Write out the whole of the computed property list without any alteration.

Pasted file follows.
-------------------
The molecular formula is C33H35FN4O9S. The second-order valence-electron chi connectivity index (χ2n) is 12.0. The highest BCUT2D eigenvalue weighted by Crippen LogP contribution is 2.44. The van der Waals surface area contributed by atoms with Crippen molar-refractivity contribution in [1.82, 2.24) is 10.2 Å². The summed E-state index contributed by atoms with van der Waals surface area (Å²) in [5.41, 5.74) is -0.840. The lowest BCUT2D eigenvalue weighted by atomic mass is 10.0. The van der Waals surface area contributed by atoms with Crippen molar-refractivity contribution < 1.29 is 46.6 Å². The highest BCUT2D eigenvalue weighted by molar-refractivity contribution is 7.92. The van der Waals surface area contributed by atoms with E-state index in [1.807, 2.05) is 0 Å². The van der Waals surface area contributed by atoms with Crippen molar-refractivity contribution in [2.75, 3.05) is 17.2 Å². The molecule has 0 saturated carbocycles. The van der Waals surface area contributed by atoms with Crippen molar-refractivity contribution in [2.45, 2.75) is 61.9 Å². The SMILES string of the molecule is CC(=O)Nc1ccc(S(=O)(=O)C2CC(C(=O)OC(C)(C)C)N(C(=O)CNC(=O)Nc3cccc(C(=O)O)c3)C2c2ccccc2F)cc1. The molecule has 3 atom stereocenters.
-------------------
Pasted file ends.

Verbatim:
The molecular formula is C33H35FN4O9S. The second-order valence-electron chi connectivity index (χ2n) is 12.0. The highest BCUT2D eigenvalue weighted by Crippen LogP contribution is 2.44. The van der Waals surface area contributed by atoms with Crippen molar-refractivity contribution in [1.82, 2.24) is 10.2 Å². The summed E-state index contributed by atoms with van der Waals surface area (Å²) in [5.41, 5.74) is -0.840. The lowest BCUT2D eigenvalue weighted by atomic mass is 10.0. The van der Waals surface area contributed by atoms with Crippen molar-refractivity contribution < 1.29 is 46.6 Å². The highest BCUT2D eigenvalue weighted by molar-refractivity contribution is 7.92. The van der Waals surface area contributed by atoms with E-state index in [1.807, 2.05) is 0 Å². The van der Waals surface area contributed by atoms with Crippen molar-refractivity contribution in [2.75, 3.05) is 17.2 Å². The molecule has 0 saturated carbocycles. The van der Waals surface area contributed by atoms with Crippen molar-refractivity contribution in [2.45, 2.75) is 61.9 Å². The SMILES string of the molecule is CC(=O)Nc1ccc(S(=O)(=O)C2CC(C(=O)OC(C)(C)C)N(C(=O)CNC(=O)Nc3cccc(C(=O)O)c3)C2c2ccccc2F)cc1. The molecule has 3 atom stereocenters.